Savannah Resources PLC (LON:SAV) has been a multi-asset company since inception, but one of the major highlights in the portfolio for investors has long been the Mina do Barroso lithium project in Portugal.
This project has several things going for it, not the least of which is that it’s a long way down the track towards a development decision.
Back in 2018 a scoping study gave the first indications of how economically robust it might eventually be. The study highlighted that for a capital expenditure of just US$109mln Savannah could build a mine likely to deliver an internal rate of return of over 46% and with a net present value of over US$240mln.
Several things have changed since then, of course, most notably the dip and subsequent marked recovery in the lithium price. Lithium prices in China are now hovering at an 18-month high and have made up most of the ground lost since 2018.
As Western Europe’s most significant lithium spodumene project, Mina do Barroso has thus returned to the spotlight in a major way. Europe, with its huge cluster of automobile manufacturing companies, is set to become the world’s largest lithium market, with local supply, on the whole, still fairly limited.
It’s no coincidence then, that with the price on the move, consumers are anxious to lock up supply. One such, local Portuguese group Galp, has just signed heads of terms for an off-take agreement with Savannah for half of all future-planned lithium production, and looks likely to pump more than US$6mln of new money into Savannah’s Portuguese subsidiary as part of the deal.
The money will go towards the completion of a definitive feasibility study for Mina do Barroso which is already well advanced. That study, which ought to make considerable improvements on the one from 2018, will herald the moment when the decision regarding development finally arrives.
There is, to be sure, that matter of the US$109mln, or whatever updated number the definitive study provides.
But that ought not to be too much of a challenge. On the scale of global mining projects, such a price tag is towards the lower end for construction, and given the support of Galp, which comes to the table not only with an intent to buy, but also with hard cash down, there’s clearly every expectation that the project will get built.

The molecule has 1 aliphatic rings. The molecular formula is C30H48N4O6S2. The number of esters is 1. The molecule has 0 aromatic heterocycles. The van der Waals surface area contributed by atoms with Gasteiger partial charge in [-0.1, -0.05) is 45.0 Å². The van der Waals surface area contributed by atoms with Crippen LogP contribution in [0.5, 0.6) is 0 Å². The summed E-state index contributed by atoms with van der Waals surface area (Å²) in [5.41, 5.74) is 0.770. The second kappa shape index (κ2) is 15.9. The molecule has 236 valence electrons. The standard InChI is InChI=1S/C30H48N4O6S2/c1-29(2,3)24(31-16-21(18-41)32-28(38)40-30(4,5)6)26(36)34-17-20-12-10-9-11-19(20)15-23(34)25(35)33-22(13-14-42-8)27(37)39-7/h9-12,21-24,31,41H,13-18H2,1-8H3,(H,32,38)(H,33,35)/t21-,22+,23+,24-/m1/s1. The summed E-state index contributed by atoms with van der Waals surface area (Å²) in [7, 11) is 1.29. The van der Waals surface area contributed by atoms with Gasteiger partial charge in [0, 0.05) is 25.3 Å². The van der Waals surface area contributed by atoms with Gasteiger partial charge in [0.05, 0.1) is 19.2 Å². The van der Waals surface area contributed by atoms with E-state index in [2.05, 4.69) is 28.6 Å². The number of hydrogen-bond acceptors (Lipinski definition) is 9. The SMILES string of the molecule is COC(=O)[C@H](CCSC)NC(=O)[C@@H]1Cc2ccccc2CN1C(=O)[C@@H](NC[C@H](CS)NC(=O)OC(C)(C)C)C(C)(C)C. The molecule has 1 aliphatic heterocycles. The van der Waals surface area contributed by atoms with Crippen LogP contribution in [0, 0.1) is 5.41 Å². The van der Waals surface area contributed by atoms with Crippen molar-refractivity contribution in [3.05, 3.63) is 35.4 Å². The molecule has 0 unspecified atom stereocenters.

“Galp,” says Savannah’s chief executive David Archer, “are one of the leading European companies in the energy and renewables space.”
And he hints that their involvement in the project might become deeper still, once the two sides get to know each other. Under the current proposals, a senior Galp figure will go onto the board of Savannah’s Portuguese subsidiary with the aim of providing expertise and know-how when it comes to development.
“Galp has a wealth of experience in developing large scale projects such as this,” says Archer. “Their knowledge and experience will be invaluable to Savannah as we further progress the project forward in a responsible and sustainable way into development.”
Will Galp provide additional funding when the time comes? Who knows, but the company is worth over US$7bn on the Euronext exchange, so it oughtn’t to be a problem if it so chooses.
Meanwhile, not content with the prospect of developing one of Europe’s most viable lithium projects, Savannah is also moving forward with its other major asset, the Mutamba mineral sands project in Mozambique.
The size and scale of this project is not in dispute, and if it were, the presence of Rio Tinto as joint venture partner would soon send any naysayers packing. Mining concessions were awarded at the beginning of last year, and a pre-feasibility study is now in the works.
Whether Savannah will hold onto this asset into the long-term future remains an open question, though. Towards the end of last year the company appointed a consultant to examine all strategic options for the project.
Given that a sizeable asset in Oman was also sold in 2020, it seems a precedent might have been set. Certainly, if Savannah were to emerge as a one-asset lithium development company it would streamline the investment case and position the company four-square at the centre of the ongoing green revolution.
But David Archer is a canny operator. He’s been in the business for a long time. So don’t expect him to negotiate anything but the best exit from Mutamba, if it finally comes to that.
One way or another this is a company worth watching.
With electric vehicle demand on a tear, and sales growth outstripping conventional gasoline and diesel vehicles over the past few months, the upward momentum for lithium prices looks set to continue for quite a while.